Wednesday, March 7, 2007 11:51AM - 12:03PM |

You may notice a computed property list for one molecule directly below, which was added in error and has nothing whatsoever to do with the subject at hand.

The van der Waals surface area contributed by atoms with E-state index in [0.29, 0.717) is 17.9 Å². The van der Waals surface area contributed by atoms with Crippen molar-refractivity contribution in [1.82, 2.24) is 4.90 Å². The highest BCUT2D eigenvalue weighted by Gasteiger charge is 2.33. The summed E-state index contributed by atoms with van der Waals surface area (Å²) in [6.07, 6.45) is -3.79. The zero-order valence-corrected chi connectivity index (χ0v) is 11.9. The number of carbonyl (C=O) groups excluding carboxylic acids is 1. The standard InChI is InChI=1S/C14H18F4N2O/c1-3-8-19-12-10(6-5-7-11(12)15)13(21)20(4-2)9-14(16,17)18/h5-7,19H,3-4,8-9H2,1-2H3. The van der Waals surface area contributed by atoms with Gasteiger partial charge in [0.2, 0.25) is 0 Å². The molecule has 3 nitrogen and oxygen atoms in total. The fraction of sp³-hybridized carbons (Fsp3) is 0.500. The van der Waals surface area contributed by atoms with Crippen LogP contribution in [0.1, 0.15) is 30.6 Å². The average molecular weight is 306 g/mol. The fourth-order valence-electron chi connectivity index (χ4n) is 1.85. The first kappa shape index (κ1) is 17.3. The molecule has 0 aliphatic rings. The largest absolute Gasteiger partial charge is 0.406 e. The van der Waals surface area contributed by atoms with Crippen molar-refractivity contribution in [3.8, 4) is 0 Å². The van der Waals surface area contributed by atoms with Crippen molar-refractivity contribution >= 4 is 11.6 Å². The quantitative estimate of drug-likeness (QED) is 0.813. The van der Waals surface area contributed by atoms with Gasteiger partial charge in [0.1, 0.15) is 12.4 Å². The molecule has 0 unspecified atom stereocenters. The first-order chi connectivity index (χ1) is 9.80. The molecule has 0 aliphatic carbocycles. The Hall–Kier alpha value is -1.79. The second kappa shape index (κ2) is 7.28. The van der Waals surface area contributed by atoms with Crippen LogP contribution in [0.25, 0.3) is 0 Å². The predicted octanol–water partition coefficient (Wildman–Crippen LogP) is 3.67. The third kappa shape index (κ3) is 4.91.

P12.00002: Spin generation by strong inhomogeneous electric fields Ilya Finkler, Hans-Andreas Engel, Emmanuel Rashba, Bertrand Halperin Motivated by recent experiments [1], we propose a model with extrinsic spin-orbit interaction, where an inhomogeneous electric field ${\bf E}$ in the x-y plane can give rise, through nonlinear effects, to a spin polarization with non-zero $s_z$, away from the sample boundaries. The field ${\bf E}$ induces a spin current ${\bf j}_s^z= \hat{z} \times(\alpha{\bf j}_c+\beta{\bf E})$, where ${\bf j}_c=\sigma {\bf E}$ is the charge current, and the two terms represent,respectively, the skew scattering and side-jump contributions. [2]. The coefficients $\alpha$ and $\beta$ are assumed to be $E$- independent, but conductivity $\sigma$ is field dependent. We find the spin density $s_z$ by solving the equation for spin diffusion and relaxation with a source term $\nabla \cdot {\bf j}_s^z$. For sufficiently low fields, $j_c$ is linear in $E$, and the source term vanishes, implying that $s_z=0$ away from the edges. However, for large fields, $\sigma$ varies with $E$. Solving the diffusion equation in a T-shaped geometry, where the electric current propagates along the main channel, we find spin accumulation near the entrance of the side channel, similar to experimental findings [1]. Also, we present a toy model where spin accumulation away from the boundary results from a nonlinear and anisotropic conductivity.\\{ }[1] V. Sih, et al, Phys.\ Rev.\ Lett. {\bf 97}, 096605 (2006).\\{ } [2] H.-A. Engel, B.I. Halperin, E.I.Rashba, Phys.\ Rev.\ Lett. {\bf 95}, 166605 (2005). [Preview Abstract] |